I ran across this word "WRAY" quite on purpose.

Of course, I did not literally run across this word, since it is not a physical entity until I (or someone else) writes it.

But then, it is only a series of letters, generated by electrical impulses in our brain,

and how the brain does that is still under investigation.

Anyway, I liked the letter combinations available: WAY, RAY, or just WRAY,

which does show up in various dictionaries defined as:


"Wray (v.t.) To reveal, to disclose."
(http://www.mso.anu.edu.au/~ralph/OPTED)


Wray is a very intelligent, sweet, nice, joker guy.
He is always there for you no matter what.
He does not judge people.
He holds his head up high and has made it through some of life’s toughest battles.
If he can make it through that he can make it through anything!
(http://www.urbandictionary.com)   
And various others also.


Considering the definitions of this rather antiquated word, let’s add our own observation:
A WRAY is a Way with a Ray; or a way that has been or is illuminated.


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My father once told my mother that, “Roy has his way of doing everything.” I took that as a compliment (scrawny little kid needed all the encouragement he could conjure up). But then, don’t we all have our own wrays? This is just a play on words, isn’t it? But, when we seriously consider what we think we know about life, it is all a play with words. One could say that commonly perceived consciousness is nothing but the ability to play with words in our heads. After all,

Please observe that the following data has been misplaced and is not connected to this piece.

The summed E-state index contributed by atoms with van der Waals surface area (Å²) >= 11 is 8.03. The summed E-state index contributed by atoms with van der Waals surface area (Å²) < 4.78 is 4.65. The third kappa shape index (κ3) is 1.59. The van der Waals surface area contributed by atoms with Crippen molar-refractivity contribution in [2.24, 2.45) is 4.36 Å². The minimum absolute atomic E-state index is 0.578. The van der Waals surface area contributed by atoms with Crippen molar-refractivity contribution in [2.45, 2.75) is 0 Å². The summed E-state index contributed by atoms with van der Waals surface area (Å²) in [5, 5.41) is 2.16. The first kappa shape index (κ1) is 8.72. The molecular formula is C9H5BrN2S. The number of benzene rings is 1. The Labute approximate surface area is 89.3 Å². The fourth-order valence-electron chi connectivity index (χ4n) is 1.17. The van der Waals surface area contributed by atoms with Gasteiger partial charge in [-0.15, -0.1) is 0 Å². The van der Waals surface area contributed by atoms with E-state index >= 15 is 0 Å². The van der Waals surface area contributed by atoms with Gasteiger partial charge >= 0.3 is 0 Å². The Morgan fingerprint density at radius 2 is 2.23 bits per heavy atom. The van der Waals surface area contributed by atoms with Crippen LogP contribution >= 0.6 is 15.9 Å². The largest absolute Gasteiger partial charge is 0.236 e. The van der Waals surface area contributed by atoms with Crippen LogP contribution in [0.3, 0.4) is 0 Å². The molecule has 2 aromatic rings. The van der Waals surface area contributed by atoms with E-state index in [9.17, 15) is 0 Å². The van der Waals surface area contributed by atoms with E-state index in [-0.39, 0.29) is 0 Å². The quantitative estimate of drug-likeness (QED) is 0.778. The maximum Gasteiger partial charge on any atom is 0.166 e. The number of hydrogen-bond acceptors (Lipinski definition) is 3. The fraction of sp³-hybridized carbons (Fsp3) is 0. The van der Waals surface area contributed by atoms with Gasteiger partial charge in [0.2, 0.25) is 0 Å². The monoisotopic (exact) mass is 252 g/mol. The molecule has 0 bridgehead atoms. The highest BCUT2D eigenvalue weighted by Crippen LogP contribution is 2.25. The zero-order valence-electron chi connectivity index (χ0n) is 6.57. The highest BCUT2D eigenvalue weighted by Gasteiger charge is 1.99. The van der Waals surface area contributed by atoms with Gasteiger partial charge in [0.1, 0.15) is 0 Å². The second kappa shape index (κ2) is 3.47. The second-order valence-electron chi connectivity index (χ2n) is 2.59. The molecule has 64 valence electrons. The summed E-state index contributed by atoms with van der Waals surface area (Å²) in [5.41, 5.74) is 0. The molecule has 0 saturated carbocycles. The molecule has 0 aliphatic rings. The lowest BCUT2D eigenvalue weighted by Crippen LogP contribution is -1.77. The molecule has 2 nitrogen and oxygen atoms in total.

“When nothing has been said,
Nothing’s left unsaid:
Words are only traps
To keep us in our heads."
(From “QUESTIONS”, Roy Brittain)

Let’s always remember that words, and the images associated with our perception of them, exist only in our heads. This is a major problem with human communication: every word has a different definition/connotation associated with it based strictly upon the experiences/memories of each and every individual. A word may be perceived only as an unidentified sound by one person, but, may extract violent reactions from another. Perhaps this is why what we do is more important than what we say. What we do speaks a totally different language.
“If you smile at me I will understand,
for that is something everybody does
in the same language.”
(Crosby, Stills & Nash)

Knowing we cannot retract anything spoken, we still say almost anything.